FAST SAM, COOL CLYDE, AND STUFF

Stuff, the youngest, moves to 116th Street when he is twelve and a half, and this is by way of a fond memoir of the kids he came to hang out with. He is tightest with Cool Clyde, the gentle leader, and with Fast Sam, who can fight when he has to but is better at running; signify-in' Gloria is a good friend too and there are three or four others—all of whom feel so good about each other that the whole gang forms a club called the 116th Street Good People for mutual support and consolation in times of individual trouble. It's a far tamer bunch than the one Bethan-court ran into in Brooklyn (KR, p. 464, J-160), but they do have their typically inner-city adventures: the whole gang landing in jail for disrupting the hospital they rush to after Robin from another neighborhood bites a piece of Binky's ear off in a fight. . . Cool Clyde and Fast Sam winning a $50 dance prize as a couple—until Clyde rips off his girl's wig to sock a guy who tries to soul kiss him. . . all of them helping to save 118th Street Carnation Charlie from dying of an OD—only to hear later that despite the Good People's desire to help, Charlie has been killed during an attempted holdup. Stuff can be a little long-winded in Holden Caulfield-like digressions, and his friends awfully earnest in their discussions of sex and drugs, but in general his colloquial first-person narrative projects a sense of enviable group rapport with an easy mix of nostalgia and humor.

Pub Date: April 1, 1975

ISBN: 0140326138

Page Count: 200

Publisher: Viking

Review Posted Online: Oct. 19, 2011

Kirkus Reviews Issue: April 1, 1975

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THE HATE U GIVE

Sixteen-year-old Starr Carter is a black girl and an expert at navigating the two worlds she exists in: one at Garden Heights, her black neighborhood, and the other at Williamson Prep, her suburban, mostly white high school.

Walking the line between the two becomes immensely harder when Starr is present at the fatal shooting of her childhood best friend, Khalil, by a white police officer. Khalil was unarmed. Khalil’s death becomes national news, where he’s called a thug and possible drug dealer and gangbanger. His death becomes justified in the eyes of many, including one of Starr’s best friends at school. The police’s lackadaisical attitude sparks anger and then protests in the community, turning it into a war zone. Questions remain about what happened in the moments leading to Khalil’s death, and the only witness is Starr, who must now decide what to say or do, if anything. Thomas cuts to the heart of the matter for Starr and for so many like her, laying bare the systemic racism that undergirds her world, and she does so honestly and inescapably, balancing heartbreak and humor. With smooth but powerful prose delivered in Starr’s natural, emphatic voice, finely nuanced characters, and intricate and realistic relationship dynamics, this novel will have readers rooting for Starr and opening their hearts to her friends and family.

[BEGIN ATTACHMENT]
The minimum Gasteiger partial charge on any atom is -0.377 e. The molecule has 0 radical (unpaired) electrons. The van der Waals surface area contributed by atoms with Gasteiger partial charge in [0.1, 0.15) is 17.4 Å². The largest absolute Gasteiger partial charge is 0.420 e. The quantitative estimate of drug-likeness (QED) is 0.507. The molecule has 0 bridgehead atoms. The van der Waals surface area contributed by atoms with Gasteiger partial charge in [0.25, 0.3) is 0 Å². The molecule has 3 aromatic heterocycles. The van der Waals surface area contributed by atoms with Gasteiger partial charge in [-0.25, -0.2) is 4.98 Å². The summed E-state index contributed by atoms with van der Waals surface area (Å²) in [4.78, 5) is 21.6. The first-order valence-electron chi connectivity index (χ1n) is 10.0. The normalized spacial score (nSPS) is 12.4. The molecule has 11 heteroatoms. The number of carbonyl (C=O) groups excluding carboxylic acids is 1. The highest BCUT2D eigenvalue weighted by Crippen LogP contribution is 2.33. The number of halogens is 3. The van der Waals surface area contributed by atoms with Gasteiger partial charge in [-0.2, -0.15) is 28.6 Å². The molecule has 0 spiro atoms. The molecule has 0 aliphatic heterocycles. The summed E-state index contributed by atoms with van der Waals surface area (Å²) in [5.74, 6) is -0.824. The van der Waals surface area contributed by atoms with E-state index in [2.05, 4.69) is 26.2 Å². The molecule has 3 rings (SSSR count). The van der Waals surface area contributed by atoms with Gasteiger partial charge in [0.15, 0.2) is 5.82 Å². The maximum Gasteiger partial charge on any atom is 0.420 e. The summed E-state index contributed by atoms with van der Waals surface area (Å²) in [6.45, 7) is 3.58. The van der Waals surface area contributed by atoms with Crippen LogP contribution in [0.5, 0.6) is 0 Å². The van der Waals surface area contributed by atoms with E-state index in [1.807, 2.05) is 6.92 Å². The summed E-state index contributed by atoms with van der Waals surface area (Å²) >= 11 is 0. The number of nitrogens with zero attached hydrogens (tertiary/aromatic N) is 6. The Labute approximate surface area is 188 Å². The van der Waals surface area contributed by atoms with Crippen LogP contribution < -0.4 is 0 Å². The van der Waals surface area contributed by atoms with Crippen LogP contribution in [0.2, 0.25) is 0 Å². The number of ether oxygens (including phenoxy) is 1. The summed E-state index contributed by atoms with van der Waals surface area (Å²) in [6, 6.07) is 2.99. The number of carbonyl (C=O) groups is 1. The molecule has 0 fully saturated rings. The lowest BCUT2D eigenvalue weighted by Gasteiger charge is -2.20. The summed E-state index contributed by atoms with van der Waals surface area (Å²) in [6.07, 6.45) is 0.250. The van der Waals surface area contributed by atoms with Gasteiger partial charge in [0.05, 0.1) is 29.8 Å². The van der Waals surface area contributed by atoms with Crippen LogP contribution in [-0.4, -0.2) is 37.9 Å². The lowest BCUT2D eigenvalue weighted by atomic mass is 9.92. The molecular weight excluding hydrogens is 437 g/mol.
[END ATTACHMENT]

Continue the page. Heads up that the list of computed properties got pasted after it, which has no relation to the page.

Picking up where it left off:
This story is necessary. This story is important. (Fiction. 14-adult)

Pub Date: Feb. 28, 2017

ISBN: 978-0-06-249853-3

Page Count: 464

Publisher: Balzer + Bray/HarperCollins

Review Posted Online: Dec. 6, 2016

Kirkus Reviews Issue: Dec. 15, 2016

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Awardworthy. Soul-stirring. A must-read.

PUNCHING THE AIR

Reviving a friendship that goes back almost 20 years, Zoboi writes with Exonerated Five member Salaam, exploring racial tensions, criminal injustice, and radical hope for a new day.

Ava DuVernay’s critically acclaimed When They See Us tells the story of Salaam’s wrongful conviction as a boy, a story that found its way back into the national conversation when, after nearly 7 years in prison, DNA evidence cleared his name. Although it highlights many of the same unjust systemic problems Salaam faced, this story is not a biographical rendering of his experiences. Rather, Zoboi offers readers her brilliance and precision within this novel in verse that centers on the fictional account of 16-year-old Amal Shahid. He’s an art student and poet whose life dramatically shifts after he is accused of assaulting a White boy one intense night, drawing out serious questions around the treatment of Black youth and the harsh limitations of America’s investment in punitive forms of justice. The writing allows many readers to see their internal voices affirmed as it uplifts street slang, Muslim faith, and hip-hop cadences, showcasing poetry’s power in language rarely seen in YA literature. The physical forms of the first-person poems add depth to the text, providing a necessary calling-in to issues central to the national discourse in reimagining our relationship to police and prisons. Readers will ask: Where do we go from here?

Awardworthy. Soul-stirring. A must-read. (Verse novel. 12-18)

Pub Date: Sept. 1, 2020

ISBN: 978-0-06-299648-0

Page Count: 400

Publisher: Balzer + Bray/HarperCollins

Review Posted Online: July 3, 2020

Kirkus Reviews Issue: Aug. 1, 2020

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